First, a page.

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Online P2P lending forms banking sub-community in China

  • Staff Reporter
  • 2012-12-27
  • 08:43 (GMT+8)
A

A "financial supermarket" offers loan services in Wenzhou. (Photo/Xinhua)

The CEOs of Chinese online lending sites Renrendai, 51Qian and Tuandai are all considered members of what is called Generation Y, and the list of online finance millionaires from this generation continues to grow. Since 2010, so-called peer-to-peer (P2P) lending through the internet has streamlined opportunities for a swath of loan managers aged between 25 and 30.

The "new age" finance has brought this group of young managers, who would otherwise work in the bottom rank of the traditional financial sector, to be in charge of China's online lending market, worth 20 billion yuan (US$3.2 billion) in transaction value.

P2P relies on internet contacts and eliminates the need for banks to act as intermediaries between borrowers and investors. Individuals willing to lend money and individuals needing to borrow money self-match transactions.

China's P2P lending sector only took root six five years ago. But since then, it is grown at an incredible speed to include over hundreds of website companies, according to the Chinese-language magazine Global Entrepreneur.

"Online lending is still in its wild west era. Everyone is rushing to stake one's claim in this new market. Top lenders this year has a high risk of being replaced the next year," said Tang Jun, the CEO of Tuandai.com.

Offline Business

Since last year, P2P online lending has taken another turn. Their new business method of late is to include so-called offline clients, which could prove lucrative. Indeed, a growing number of P2P lending platforms have been shifting offline, exchanging loans in person rather than through online transactions. Many new P2P lenders and borrowers are executing transactions offline for greater profit.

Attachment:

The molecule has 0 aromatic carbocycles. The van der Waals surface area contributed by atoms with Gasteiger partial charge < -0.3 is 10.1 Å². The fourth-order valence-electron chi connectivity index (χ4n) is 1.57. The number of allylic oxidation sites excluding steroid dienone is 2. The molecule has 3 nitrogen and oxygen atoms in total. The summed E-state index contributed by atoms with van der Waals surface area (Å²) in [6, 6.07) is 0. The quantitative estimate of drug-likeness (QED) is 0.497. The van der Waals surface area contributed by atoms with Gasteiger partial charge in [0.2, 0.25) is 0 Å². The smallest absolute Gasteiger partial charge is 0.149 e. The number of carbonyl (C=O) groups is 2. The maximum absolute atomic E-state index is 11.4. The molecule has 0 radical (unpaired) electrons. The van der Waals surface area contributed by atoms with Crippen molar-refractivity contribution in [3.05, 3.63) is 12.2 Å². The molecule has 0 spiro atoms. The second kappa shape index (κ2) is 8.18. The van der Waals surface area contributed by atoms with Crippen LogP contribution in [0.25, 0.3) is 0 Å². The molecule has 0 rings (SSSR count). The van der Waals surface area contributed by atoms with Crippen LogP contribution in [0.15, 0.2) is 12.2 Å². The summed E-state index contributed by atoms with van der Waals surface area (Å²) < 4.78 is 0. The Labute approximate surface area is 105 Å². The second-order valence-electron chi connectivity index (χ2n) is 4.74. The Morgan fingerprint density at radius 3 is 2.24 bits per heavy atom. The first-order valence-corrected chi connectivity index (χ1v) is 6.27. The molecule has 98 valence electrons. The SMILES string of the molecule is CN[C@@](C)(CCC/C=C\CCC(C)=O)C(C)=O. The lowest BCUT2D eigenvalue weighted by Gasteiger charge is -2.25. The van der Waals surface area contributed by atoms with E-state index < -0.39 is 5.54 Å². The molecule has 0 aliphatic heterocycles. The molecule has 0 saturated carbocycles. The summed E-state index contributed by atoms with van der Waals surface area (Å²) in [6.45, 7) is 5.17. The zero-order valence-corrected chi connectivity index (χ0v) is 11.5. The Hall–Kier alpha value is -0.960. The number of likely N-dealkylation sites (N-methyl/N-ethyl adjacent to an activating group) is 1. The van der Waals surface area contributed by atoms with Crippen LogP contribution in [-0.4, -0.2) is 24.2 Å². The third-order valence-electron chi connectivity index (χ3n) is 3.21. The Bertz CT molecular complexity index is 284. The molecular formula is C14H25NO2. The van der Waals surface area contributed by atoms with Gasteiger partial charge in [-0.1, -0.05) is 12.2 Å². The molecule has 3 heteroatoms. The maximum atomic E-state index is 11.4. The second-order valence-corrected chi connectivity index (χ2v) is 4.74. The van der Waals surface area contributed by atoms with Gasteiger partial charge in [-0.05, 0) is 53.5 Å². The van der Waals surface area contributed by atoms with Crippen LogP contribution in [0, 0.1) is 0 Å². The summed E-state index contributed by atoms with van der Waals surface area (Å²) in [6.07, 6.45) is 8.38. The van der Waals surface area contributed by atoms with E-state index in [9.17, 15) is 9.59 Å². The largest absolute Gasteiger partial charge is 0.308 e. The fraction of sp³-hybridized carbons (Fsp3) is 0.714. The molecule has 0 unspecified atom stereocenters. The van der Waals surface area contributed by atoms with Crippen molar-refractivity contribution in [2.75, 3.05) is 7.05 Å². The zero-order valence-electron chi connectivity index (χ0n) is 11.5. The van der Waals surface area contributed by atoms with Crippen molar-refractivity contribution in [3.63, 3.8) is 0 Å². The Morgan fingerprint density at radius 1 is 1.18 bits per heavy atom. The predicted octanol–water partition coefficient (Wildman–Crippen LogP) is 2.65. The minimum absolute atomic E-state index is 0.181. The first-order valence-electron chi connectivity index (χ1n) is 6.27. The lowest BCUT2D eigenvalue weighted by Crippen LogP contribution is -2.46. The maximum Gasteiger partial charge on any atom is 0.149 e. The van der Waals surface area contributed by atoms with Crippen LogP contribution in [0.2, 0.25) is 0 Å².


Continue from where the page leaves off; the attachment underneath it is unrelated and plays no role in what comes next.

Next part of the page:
In China, the credit system is only available for the financial sector. Considered a good risk of lending money online, investors are usually cautious. For example, the total investment of 10,000 yuan (US$1,600) can be broken into many transactions over a period of six months. In comparison, each offline lending transaction can be up to 100,000 yuan (US$16,000), Global Entrepreneur said.

However, this form of lending carries a higher risk of non-performing loans. For investors or lenders to execute a transaction, they have to rely solely on the matching of a P2P site. In the tradition P2P online lending method, borrowers have to post and release their information for the lender to bid on their loan request.

As a trend, a growing number of P2P lending platforms have been shifting offline. Now a majority of P2P online lending companies have launched offline business, which essentially operate like small-time loan companies, seeking investors online and borrowers offline. These offline companies even offer financial products and a lending team that vets borrowers to ensure proper credit levels and loan quality. The offline method prohibits lenders and borrowers from matching and cutting deals by themselves but rather matches lenders and borrowers according to their proximity.

This offline twist lets firms take advantage of all the perks of online lending as well as of financial industry regulatory loopholes. Last November, two popular P2P companies, Renrendai and Youcredit, merged to form a solid online and offline lending platform.

"The financial products offered by offline method mitigate risk because of its transparency," Tang said. "The minimum investment can be as low as 50 yuan (US$8), with a maximum investor yield of over 18%. This way we can also utilize cash use efficiency."

The increasingly competitive environment has attracted many speculators into the market. Many P2P lending platforms have closed due to market credit issues or shortage of operating funds.

Other P2P lending platforms have turned out be to scams. Since providing financial information is not a norm in peer-to-peer lending, investors are raising more questions.

Once this type of fraud surfaces, more cases will likely follow, which would be potentially devastating for online lending.

Who's Who

  • Zheng Weiping (鄭衛平)

    Zheng Weiping (鄭衛平)

    Zheng Weiping was born in Wanrong, Shanxi province in 1955. He joined the army as a soldier in 1970 and has been commissioned for various positions ...